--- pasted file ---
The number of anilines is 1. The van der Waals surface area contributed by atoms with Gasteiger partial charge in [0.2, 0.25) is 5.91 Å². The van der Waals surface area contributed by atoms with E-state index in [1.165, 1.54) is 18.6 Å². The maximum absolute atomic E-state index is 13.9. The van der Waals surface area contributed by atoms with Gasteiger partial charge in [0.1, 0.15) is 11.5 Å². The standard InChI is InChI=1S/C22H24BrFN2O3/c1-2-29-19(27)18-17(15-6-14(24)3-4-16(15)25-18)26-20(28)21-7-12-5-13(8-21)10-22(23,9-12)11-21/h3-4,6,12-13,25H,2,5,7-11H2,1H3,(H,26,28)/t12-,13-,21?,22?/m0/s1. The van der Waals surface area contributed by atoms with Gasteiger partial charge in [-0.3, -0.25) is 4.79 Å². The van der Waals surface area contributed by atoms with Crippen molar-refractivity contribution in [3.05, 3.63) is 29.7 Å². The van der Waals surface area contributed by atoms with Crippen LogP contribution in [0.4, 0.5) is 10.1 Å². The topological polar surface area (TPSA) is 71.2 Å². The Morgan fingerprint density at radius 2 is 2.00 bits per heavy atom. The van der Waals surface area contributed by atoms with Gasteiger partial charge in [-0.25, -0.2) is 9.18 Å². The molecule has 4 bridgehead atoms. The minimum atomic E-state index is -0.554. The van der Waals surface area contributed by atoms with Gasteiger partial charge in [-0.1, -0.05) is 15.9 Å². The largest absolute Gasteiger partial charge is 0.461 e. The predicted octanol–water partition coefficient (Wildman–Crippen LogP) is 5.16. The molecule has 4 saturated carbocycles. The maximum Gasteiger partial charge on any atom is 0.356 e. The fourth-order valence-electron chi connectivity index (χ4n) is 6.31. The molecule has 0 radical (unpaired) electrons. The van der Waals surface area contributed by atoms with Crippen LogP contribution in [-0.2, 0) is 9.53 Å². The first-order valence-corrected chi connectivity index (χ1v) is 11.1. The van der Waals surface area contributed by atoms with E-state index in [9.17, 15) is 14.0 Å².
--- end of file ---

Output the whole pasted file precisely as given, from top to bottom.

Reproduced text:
The number of anilines is 1. The van der Waals surface area contributed by atoms with Gasteiger partial charge in [0.2, 0.25) is 5.91 Å². The van der Waals surface area contributed by atoms with E-state index in [1.165, 1.54) is 18.6 Å². The maximum absolute atomic E-state index is 13.9. The van der Waals surface area contributed by atoms with Gasteiger partial charge in [0.1, 0.15) is 11.5 Å². The standard InChI is InChI=1S/C22H24BrFN2O3/c1-2-29-19(27)18-17(15-6-14(24)3-4-16(15)25-18)26-20(28)21-7-12-5-13(8-21)10-22(23,9-12)11-21/h3-4,6,12-13,25H,2,5,7-11H2,1H3,(H,26,28)/t12-,13-,21?,22?/m0/s1. The van der Waals surface area contributed by atoms with Gasteiger partial charge in [-0.3, -0.25) is 4.79 Å². The van der Waals surface area contributed by atoms with Crippen molar-refractivity contribution in [3.05, 3.63) is 29.7 Å². The van der Waals surface area contributed by atoms with Crippen LogP contribution in [0.4, 0.5) is 10.1 Å². The topological polar surface area (TPSA) is 71.2 Å². The Morgan fingerprint density at radius 2 is 2.00 bits per heavy atom. The van der Waals surface area contributed by atoms with Gasteiger partial charge in [-0.25, -0.2) is 9.18 Å². The molecule has 4 bridgehead atoms. The minimum atomic E-state index is -0.554. The van der Waals surface area contributed by atoms with Gasteiger partial charge in [-0.1, -0.05) is 15.9 Å². The largest absolute Gasteiger partial charge is 0.461 e. The predicted octanol–water partition coefficient (Wildman–Crippen LogP) is 5.16. The molecule has 4 saturated carbocycles. The maximum Gasteiger partial charge on any atom is 0.356 e. The fourth-order valence-electron chi connectivity index (χ4n) is 6.31. The molecule has 0 radical (unpaired) electrons. The van der Waals surface area contributed by atoms with Crippen LogP contribution in [-0.2, 0) is 9.53 Å². The first-order valence-corrected chi connectivity index (χ1v) is 11.1. The van der Waals surface area contributed by atoms with E-state index in [9.17, 15) is 14.0 Å².